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The Savings Game

Good financial planning requires establishing clear goals

By Humberto Cruz
November 13, 2009

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While touring Orlando with a group, some of my traveling companions asked what I do for a living. When I said I write about financial planning, they all asked if I give stock tips.

Regular readers know that I don’t. This common question reveals a fundamental lack of understanding of what financial planning is.

Financial planning is “the process of meeting your life goals through the proper management of your finances,’’ says the Certified Financial Planning Board of Standards, an independent group that awards the certified financial planner license.

In turn, the financial planning process involves “gathering relevant financial information, setting life goals, examining your current financial status and coming up with a strategy or plan for how you can meet your goals given your current situation and future plans,’’ the board says.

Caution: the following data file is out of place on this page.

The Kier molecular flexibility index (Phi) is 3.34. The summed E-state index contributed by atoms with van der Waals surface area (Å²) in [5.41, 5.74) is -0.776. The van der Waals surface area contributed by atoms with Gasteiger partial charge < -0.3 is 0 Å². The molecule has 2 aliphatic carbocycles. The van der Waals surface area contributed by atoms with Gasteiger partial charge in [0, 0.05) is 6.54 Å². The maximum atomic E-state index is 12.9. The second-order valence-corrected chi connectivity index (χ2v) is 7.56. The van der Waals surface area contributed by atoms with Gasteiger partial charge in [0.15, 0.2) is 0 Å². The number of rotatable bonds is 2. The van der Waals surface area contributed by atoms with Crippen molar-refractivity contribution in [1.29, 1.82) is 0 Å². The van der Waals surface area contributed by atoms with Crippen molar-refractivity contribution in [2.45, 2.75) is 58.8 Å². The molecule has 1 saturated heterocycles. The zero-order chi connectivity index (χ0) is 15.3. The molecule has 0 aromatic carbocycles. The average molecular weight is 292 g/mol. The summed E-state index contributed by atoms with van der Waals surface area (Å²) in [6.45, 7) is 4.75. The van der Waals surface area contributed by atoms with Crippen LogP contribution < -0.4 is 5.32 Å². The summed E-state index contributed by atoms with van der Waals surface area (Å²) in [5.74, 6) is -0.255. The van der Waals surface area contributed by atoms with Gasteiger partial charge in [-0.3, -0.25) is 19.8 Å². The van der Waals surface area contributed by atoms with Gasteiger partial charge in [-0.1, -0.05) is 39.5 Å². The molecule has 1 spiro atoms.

That’s where a lot of people fail. They don’t have a strategy or plan and, in many cases, they don’t have a goal. Without a clear and measurable goal, it’s impossible to come up with a plan to achieve it.

“I want to be rich’’ is not a real goal. “I want to save $30,000 over the next 10 years to help put my child through college’’ is a goal, one you can measure your progress against.

What are your goals? My reader mail and other anecdotal evidence suggest few people think them through and even fewer write them down. Writing your goals strengthens your commitment to achieve them.

When a consumer hires a financial planner, the financial planning process should include six steps, according to the board:

■Establish and define the client-planner relationship.

■Gather the client’s financial information and goals.

■Analyze and evaluate the client’s financial status.

■Develop and present recommendations and alternatives.

■Implement recommendations.

■Monitor the client’s progress toward the stated goals.

Except for the first step, these are all things we can and need to do on our own if we can’t or don’t want to hire a planner. But again, I’ve met few people who keep careful track of their finances or come close to estimating their net worth. If you don’t know where you are or where you want to go, how can you possibly come up with a financial plan? For useful tips on financial planning, see www.FPAforFinancialPlanning.org.

Humberto Cruz can be reached at AskHumberto@aol.com.